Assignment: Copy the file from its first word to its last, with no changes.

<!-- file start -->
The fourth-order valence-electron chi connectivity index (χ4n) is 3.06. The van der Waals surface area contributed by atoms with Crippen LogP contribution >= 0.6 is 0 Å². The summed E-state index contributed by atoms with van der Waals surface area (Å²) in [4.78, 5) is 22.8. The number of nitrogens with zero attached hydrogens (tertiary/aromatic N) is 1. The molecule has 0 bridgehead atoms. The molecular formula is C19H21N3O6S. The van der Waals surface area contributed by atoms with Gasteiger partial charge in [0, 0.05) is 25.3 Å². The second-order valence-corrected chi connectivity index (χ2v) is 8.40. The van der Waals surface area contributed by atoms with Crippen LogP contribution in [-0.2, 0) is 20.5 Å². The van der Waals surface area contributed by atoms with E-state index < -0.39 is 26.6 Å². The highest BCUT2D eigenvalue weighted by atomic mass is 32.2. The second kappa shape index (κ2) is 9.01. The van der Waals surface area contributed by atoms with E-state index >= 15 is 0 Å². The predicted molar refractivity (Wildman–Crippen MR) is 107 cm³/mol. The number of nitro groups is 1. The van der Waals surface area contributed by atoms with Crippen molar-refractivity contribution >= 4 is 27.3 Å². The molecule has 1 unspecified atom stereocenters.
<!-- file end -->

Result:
The fourth-order valence-electron chi connectivity index (χ4n) is 3.06. The van der Waals surface area contributed by atoms with Crippen LogP contribution >= 0.6 is 0 Å². The summed E-state index contributed by atoms with van der Waals surface area (Å²) in [4.78, 5) is 22.8. The number of nitrogens with zero attached hydrogens (tertiary/aromatic N) is 1. The molecule has 0 bridgehead atoms. The molecular formula is C19H21N3O6S. The van der Waals surface area contributed by atoms with Gasteiger partial charge in [0, 0.05) is 25.3 Å². The second-order valence-corrected chi connectivity index (χ2v) is 8.40. The van der Waals surface area contributed by atoms with Crippen LogP contribution in [-0.2, 0) is 20.5 Å². The van der Waals surface area contributed by atoms with E-state index < -0.39 is 26.6 Å². The highest BCUT2D eigenvalue weighted by atomic mass is 32.2. The second kappa shape index (κ2) is 9.01. The van der Waals surface area contributed by atoms with E-state index >= 15 is 0 Å². The predicted molar refractivity (Wildman–Crippen MR) is 107 cm³/mol. The number of nitro groups is 1. The van der Waals surface area contributed by atoms with Crippen molar-refractivity contribution >= 4 is 27.3 Å². The molecule has 1 unspecified atom stereocenters.